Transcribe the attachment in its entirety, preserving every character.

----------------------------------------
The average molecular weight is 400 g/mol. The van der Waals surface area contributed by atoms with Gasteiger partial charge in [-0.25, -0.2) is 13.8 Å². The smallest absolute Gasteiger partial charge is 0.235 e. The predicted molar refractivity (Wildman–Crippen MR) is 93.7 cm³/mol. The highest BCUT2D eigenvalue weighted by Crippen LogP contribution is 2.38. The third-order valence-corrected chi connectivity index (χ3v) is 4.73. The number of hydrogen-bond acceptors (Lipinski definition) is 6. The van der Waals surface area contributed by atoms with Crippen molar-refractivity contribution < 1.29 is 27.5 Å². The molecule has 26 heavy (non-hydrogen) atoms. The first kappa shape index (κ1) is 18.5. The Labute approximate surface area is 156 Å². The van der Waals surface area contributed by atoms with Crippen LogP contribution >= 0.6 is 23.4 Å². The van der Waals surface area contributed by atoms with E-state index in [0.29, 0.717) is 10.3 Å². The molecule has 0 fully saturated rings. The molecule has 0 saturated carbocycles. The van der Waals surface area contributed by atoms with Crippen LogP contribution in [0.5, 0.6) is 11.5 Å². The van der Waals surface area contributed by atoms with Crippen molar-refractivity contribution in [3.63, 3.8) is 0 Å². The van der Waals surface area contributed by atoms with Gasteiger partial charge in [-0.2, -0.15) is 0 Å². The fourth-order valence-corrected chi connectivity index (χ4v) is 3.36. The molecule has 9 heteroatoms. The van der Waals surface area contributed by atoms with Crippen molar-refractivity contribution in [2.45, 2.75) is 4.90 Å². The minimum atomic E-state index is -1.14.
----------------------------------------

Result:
The average molecular weight is 400 g/mol. The van der Waals surface area contributed by atoms with Gasteiger partial charge in [-0.25, -0.2) is 13.8 Å². The smallest absolute Gasteiger partial charge is 0.235 e. The predicted molar refractivity (Wildman–Crippen MR) is 93.7 cm³/mol. The highest BCUT2D eigenvalue weighted by Crippen LogP contribution is 2.38. The third-order valence-corrected chi connectivity index (χ3v) is 4.73. The number of hydrogen-bond acceptors (Lipinski definition) is 6. The van der Waals surface area contributed by atoms with Crippen molar-refractivity contribution < 1.29 is 27.5 Å². The molecule has 26 heavy (non-hydrogen) atoms. The first kappa shape index (κ1) is 18.5. The Labute approximate surface area is 156 Å². The van der Waals surface area contributed by atoms with Crippen LogP contribution >= 0.6 is 23.4 Å². The van der Waals surface area contributed by atoms with E-state index in [0.29, 0.717) is 10.3 Å². The molecule has 0 fully saturated rings. The molecule has 0 saturated carbocycles. The van der Waals surface area contributed by atoms with Crippen LogP contribution in [0.5, 0.6) is 11.5 Å². The van der Waals surface area contributed by atoms with Crippen molar-refractivity contribution in [3.63, 3.8) is 0 Å². The van der Waals surface area contributed by atoms with Gasteiger partial charge in [-0.2, -0.15) is 0 Å². The fourth-order valence-corrected chi connectivity index (χ4v) is 3.36. The molecule has 9 heteroatoms. The van der Waals surface area contributed by atoms with Crippen molar-refractivity contribution in [2.45, 2.75) is 4.90 Å². The minimum atomic E-state index is -1.14.